Replication of human immunodeficiency virus (HIV) and simian immunodeficiency virus (SIV), the simian equivalent of HIV, is highly variable, as is the host immune response to the infection. Differences in host genetics and adaptive immunity influence the clinical course and progression of the infection. However, CD8+ T cells, in particular, may play a pivotal role in controlling both HIV and SIV replication [111]. For example, slow progression of HIV/SIV infection is associated with the ability to mount a diverse CD8+ T cell restricted response (HLA/MHC class I restricted response) [12]. Humans that have an overrepresentation of HLA-B*27, HLA-B*57 or HLA-B*28 alleles and rhesus macaques (RMs) that have an overrepresentation of Mamu-A*01, Mamu-B*08, or Mamu-B*17 alleles are associated with a slow HIV/SIV disease progression [12]. CD8+ T cell responses to specific epitopes are associated with slower progression rates, but not all HIV/SIV specific CD8+ T cells are uniformly capable of preventing HIV/SIV replication [2, 13]. GagCM9 is an immunodominant cytotoxic CD8+ T cell epitope, which is restricted by the Mamu A*01 allele, and is well characterized in non-human primate (NHP) models, both in SIV infection and SIV vaccine models [12, 1416]. GagCM9 specific CD8+ T cells are suggested to have multifunctional capacity (e.g. degranulate and produce several cytokines at the same time) as well as having access to lymphoid tissues where the primary sites of viral replication occur [17, 18].

While a plethora of data describes the essential role of systemic CD8+ T cells in the control of HIV/SIV replication, little is known about the local in situ CD8+ T cell immune responses against HIV/SIV at the intact tissue level [1719]. Since the distribution and function of immune cells naturally differ between blood, secretions and tissue sites, it is important to study the immune response in these compartments. Furthermore, since HIV/SIV predominantly replicate in lymphoid tissue it is of major importance to study the in situ immune response, including the CD8+ T cell response, against HIV/SIV directly in these tissues [2026]. We have previously shown that it is possible to detect GagCM9 specific CD8+ T cells in cryopreserved lymphoid tissue from chronically SIV infected RMs with the use of GagCM9 Qdot 655 multimers (Qdot 655 conjugated with the Mamu-A*01 MHC Class I allele loaded with the SIVmac239 peptide Gag181-189CM9; Gag CM9) [27]. This report describes a pilot study to evaluate the use of these Gag CM9 Qdot 655 multimers for in situ staining followed by laser capture microdissection (LCM) and the subsequent gene transcriptional profiles of these cell populations.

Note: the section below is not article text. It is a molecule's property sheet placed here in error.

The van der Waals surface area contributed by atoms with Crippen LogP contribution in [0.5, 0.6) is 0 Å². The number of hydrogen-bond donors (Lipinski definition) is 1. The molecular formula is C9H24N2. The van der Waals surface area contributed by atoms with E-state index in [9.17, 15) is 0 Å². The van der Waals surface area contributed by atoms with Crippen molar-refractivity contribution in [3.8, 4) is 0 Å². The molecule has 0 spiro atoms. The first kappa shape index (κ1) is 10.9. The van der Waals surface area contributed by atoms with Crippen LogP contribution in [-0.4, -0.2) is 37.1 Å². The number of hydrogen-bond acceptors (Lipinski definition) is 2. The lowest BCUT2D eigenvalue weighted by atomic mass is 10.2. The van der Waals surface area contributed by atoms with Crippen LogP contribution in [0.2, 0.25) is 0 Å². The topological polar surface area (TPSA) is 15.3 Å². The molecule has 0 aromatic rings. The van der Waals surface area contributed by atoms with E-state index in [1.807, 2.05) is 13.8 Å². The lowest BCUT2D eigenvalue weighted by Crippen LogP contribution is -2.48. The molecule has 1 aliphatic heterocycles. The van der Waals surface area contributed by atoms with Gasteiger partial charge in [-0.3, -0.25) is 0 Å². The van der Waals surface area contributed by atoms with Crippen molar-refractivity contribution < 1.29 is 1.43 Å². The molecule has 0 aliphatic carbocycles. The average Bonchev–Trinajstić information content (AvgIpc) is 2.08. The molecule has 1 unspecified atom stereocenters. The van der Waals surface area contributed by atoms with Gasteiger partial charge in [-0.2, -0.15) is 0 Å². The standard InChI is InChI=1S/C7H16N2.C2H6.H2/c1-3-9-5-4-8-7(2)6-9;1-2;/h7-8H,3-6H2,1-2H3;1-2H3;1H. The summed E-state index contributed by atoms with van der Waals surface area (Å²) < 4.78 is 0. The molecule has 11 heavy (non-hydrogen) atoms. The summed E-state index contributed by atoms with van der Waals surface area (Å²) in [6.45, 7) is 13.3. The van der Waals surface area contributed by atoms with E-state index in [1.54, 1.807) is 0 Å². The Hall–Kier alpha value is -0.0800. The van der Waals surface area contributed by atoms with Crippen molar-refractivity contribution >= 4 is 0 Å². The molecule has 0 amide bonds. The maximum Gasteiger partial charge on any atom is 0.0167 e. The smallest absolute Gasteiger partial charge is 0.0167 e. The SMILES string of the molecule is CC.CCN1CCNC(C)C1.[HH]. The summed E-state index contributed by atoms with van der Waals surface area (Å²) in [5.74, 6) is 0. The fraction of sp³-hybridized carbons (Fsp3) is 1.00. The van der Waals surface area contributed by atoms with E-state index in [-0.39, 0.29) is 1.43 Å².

Materials and Methods

Animals, Specimen collection and Ethical statement

Submandibular and mesenteric lymph nodes biopsies were obtained from four purpose-bred RMs (Macaca mulatta) of Indian genetic background; three of the RMs were chronically SIVmac239 infected Mamu-A*01 positive RMs (animal A, B and C) and one RM were Mamu-A*01 negative, SIV uninfected RM (animal D). SIVmac239 infections were initiated with intravenous injection of 5 ng equivalents of SIV p27. The lymph nodes biopsies used in this study were obtained at necropsy (77–85 days post infection), collected by clinical veterinarians. The plasma viral load and the SIV RNA content within the lymph nodes of the three SIV infected RMs, at time of necropsy has been described previously [27]. Shortly, plasma viral load for animal A was 3.3 x 106, for animal B it was <30, and for animal C it was 50 SIV RNA copy/ml plasma. The SIV RNA content in the submandibular lymph nodes for animal A was 29, for animal B it was 28, and for animal C it was120 RNA copies/250 ng total RNA. The SIV RNA content in the mesenteric lymph nodes for animal A was 9 736, for animal B it was 324, and for animal C it was 7 RNA copies/250 ng total RNA. The biopsies were snap frozen in OCT media (Sakura Finetek USA Inc. Torrance, CA) and kept at -80°C until sectioning.